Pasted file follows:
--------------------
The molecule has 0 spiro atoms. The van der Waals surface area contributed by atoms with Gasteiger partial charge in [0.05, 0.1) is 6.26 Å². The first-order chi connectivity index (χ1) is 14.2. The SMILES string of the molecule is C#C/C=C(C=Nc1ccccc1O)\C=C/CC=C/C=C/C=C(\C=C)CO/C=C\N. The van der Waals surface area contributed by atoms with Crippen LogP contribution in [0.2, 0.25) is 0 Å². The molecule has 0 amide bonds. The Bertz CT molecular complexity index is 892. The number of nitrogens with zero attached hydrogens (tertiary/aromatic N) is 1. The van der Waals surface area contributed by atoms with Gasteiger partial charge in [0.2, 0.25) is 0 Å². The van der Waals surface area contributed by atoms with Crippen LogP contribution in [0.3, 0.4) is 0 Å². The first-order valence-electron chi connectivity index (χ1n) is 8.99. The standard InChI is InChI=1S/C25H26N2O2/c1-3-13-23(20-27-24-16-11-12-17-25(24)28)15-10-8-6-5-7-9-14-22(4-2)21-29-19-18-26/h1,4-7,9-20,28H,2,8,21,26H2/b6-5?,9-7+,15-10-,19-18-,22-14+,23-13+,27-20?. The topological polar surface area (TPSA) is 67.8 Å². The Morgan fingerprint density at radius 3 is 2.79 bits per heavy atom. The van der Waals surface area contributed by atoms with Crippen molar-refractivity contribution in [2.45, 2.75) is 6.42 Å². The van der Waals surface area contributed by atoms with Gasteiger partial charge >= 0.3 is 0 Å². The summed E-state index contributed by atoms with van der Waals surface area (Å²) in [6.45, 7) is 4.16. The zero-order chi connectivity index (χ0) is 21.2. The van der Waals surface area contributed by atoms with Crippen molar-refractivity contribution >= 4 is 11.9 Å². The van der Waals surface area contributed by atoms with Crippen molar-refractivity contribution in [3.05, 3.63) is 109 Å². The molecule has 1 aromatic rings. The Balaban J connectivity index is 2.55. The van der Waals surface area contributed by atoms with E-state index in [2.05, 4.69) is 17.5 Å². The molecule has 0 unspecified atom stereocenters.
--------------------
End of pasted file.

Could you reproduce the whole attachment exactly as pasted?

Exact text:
The molecule has 0 spiro atoms. The van der Waals surface area contributed by atoms with Gasteiger partial charge in [0.05, 0.1) is 6.26 Å². The first-order chi connectivity index (χ1) is 14.2. The SMILES string of the molecule is C#C/C=C(C=Nc1ccccc1O)\C=C/CC=C/C=C/C=C(\C=C)CO/C=C\N. The van der Waals surface area contributed by atoms with Crippen LogP contribution in [0.2, 0.25) is 0 Å². The molecule has 0 amide bonds. The Bertz CT molecular complexity index is 892. The number of nitrogens with zero attached hydrogens (tertiary/aromatic N) is 1. The van der Waals surface area contributed by atoms with Gasteiger partial charge in [0.2, 0.25) is 0 Å². The van der Waals surface area contributed by atoms with Crippen LogP contribution in [0.3, 0.4) is 0 Å². The first-order valence-electron chi connectivity index (χ1n) is 8.99. The standard InChI is InChI=1S/C25H26N2O2/c1-3-13-23(20-27-24-16-11-12-17-25(24)28)15-10-8-6-5-7-9-14-22(4-2)21-29-19-18-26/h1,4-7,9-20,28H,2,8,21,26H2/b6-5?,9-7+,15-10-,19-18-,22-14+,23-13+,27-20?. The topological polar surface area (TPSA) is 67.8 Å². The Morgan fingerprint density at radius 3 is 2.79 bits per heavy atom. The van der Waals surface area contributed by atoms with Crippen molar-refractivity contribution in [2.45, 2.75) is 6.42 Å². The van der Waals surface area contributed by atoms with Gasteiger partial charge >= 0.3 is 0 Å². The summed E-state index contributed by atoms with van der Waals surface area (Å²) in [6.45, 7) is 4.16. The zero-order chi connectivity index (χ0) is 21.2. The van der Waals surface area contributed by atoms with Crippen molar-refractivity contribution >= 4 is 11.9 Å². The van der Waals surface area contributed by atoms with Crippen molar-refractivity contribution in [3.05, 3.63) is 109 Å². The molecule has 1 aromatic rings. The Balaban J connectivity index is 2.55. The van der Waals surface area contributed by atoms with E-state index in [2.05, 4.69) is 17.5 Å². The molecule has 0 unspecified atom stereocenters.